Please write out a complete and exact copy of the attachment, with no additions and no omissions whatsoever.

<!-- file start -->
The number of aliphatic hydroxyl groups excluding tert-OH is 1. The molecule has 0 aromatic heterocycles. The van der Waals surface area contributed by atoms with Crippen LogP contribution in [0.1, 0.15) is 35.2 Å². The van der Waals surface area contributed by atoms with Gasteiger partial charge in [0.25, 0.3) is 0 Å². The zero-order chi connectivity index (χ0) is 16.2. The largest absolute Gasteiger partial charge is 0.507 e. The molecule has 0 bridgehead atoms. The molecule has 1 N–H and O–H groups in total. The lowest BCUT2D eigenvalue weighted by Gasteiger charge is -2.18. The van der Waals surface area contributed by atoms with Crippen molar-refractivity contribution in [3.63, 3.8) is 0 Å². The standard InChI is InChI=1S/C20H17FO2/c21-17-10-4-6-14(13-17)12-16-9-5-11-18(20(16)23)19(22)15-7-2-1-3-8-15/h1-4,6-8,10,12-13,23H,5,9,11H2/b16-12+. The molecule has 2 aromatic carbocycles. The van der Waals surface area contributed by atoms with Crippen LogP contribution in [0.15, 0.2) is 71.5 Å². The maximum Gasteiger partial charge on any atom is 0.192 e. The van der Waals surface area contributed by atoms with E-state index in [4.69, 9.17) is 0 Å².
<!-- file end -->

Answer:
The number of aliphatic hydroxyl groups excluding tert-OH is 1. The molecule has 0 aromatic heterocycles. The van der Waals surface area contributed by atoms with Crippen LogP contribution in [0.1, 0.15) is 35.2 Å². The van der Waals surface area contributed by atoms with Gasteiger partial charge in [0.25, 0.3) is 0 Å². The zero-order chi connectivity index (χ0) is 16.2. The largest absolute Gasteiger partial charge is 0.507 e. The molecule has 0 bridgehead atoms. The molecule has 1 N–H and O–H groups in total. The lowest BCUT2D eigenvalue weighted by Gasteiger charge is -2.18. The van der Waals surface area contributed by atoms with Crippen molar-refractivity contribution in [3.63, 3.8) is 0 Å². The standard InChI is InChI=1S/C20H17FO2/c21-17-10-4-6-14(13-17)12-16-9-5-11-18(20(16)23)19(22)15-7-2-1-3-8-15/h1-4,6-8,10,12-13,23H,5,9,11H2/b16-12+. The molecule has 2 aromatic carbocycles. The van der Waals surface area contributed by atoms with Crippen LogP contribution in [0.15, 0.2) is 71.5 Å². The maximum Gasteiger partial charge on any atom is 0.192 e. The van der Waals surface area contributed by atoms with E-state index in [4.69, 9.17) is 0 Å².